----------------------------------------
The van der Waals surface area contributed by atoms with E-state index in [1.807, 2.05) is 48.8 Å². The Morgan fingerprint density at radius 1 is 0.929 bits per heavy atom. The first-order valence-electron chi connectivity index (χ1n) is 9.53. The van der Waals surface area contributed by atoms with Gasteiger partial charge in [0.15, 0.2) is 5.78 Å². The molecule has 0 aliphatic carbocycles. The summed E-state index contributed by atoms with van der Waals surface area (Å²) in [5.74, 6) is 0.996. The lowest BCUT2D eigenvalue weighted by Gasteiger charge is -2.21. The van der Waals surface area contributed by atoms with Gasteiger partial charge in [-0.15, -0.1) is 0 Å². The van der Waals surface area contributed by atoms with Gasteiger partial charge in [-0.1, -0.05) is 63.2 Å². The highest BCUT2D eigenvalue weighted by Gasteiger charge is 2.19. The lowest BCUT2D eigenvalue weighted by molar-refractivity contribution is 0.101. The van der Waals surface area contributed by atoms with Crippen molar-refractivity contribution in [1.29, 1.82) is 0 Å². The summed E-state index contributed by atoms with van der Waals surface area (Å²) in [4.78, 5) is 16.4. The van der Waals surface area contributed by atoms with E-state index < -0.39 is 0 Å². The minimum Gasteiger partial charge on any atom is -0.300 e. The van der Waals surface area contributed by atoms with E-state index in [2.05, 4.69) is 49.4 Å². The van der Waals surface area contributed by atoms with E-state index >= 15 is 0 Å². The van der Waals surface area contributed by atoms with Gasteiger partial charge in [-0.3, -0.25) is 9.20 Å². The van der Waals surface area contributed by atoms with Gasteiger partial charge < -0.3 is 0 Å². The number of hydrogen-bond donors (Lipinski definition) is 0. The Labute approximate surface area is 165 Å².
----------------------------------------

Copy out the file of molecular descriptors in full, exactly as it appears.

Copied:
The van der Waals surface area contributed by atoms with E-state index in [1.807, 2.05) is 48.8 Å². The Morgan fingerprint density at radius 1 is 0.929 bits per heavy atom. The first-order valence-electron chi connectivity index (χ1n) is 9.53. The van der Waals surface area contributed by atoms with Gasteiger partial charge in [0.15, 0.2) is 5.78 Å². The molecule has 0 aliphatic carbocycles. The summed E-state index contributed by atoms with van der Waals surface area (Å²) in [5.74, 6) is 0.996. The lowest BCUT2D eigenvalue weighted by Gasteiger charge is -2.21. The van der Waals surface area contributed by atoms with Gasteiger partial charge in [-0.15, -0.1) is 0 Å². The van der Waals surface area contributed by atoms with Gasteiger partial charge in [-0.1, -0.05) is 63.2 Å². The highest BCUT2D eigenvalue weighted by Gasteiger charge is 2.19. The lowest BCUT2D eigenvalue weighted by molar-refractivity contribution is 0.101. The van der Waals surface area contributed by atoms with Crippen molar-refractivity contribution in [1.29, 1.82) is 0 Å². The summed E-state index contributed by atoms with van der Waals surface area (Å²) in [4.78, 5) is 16.4. The van der Waals surface area contributed by atoms with E-state index < -0.39 is 0 Å². The minimum Gasteiger partial charge on any atom is -0.300 e. The van der Waals surface area contributed by atoms with E-state index in [2.05, 4.69) is 49.4 Å². The van der Waals surface area contributed by atoms with E-state index >= 15 is 0 Å². The van der Waals surface area contributed by atoms with Gasteiger partial charge in [-0.3, -0.25) is 9.20 Å². The van der Waals surface area contributed by atoms with Gasteiger partial charge < -0.3 is 0 Å². The number of hydrogen-bond donors (Lipinski definition) is 0. The Labute approximate surface area is 165 Å².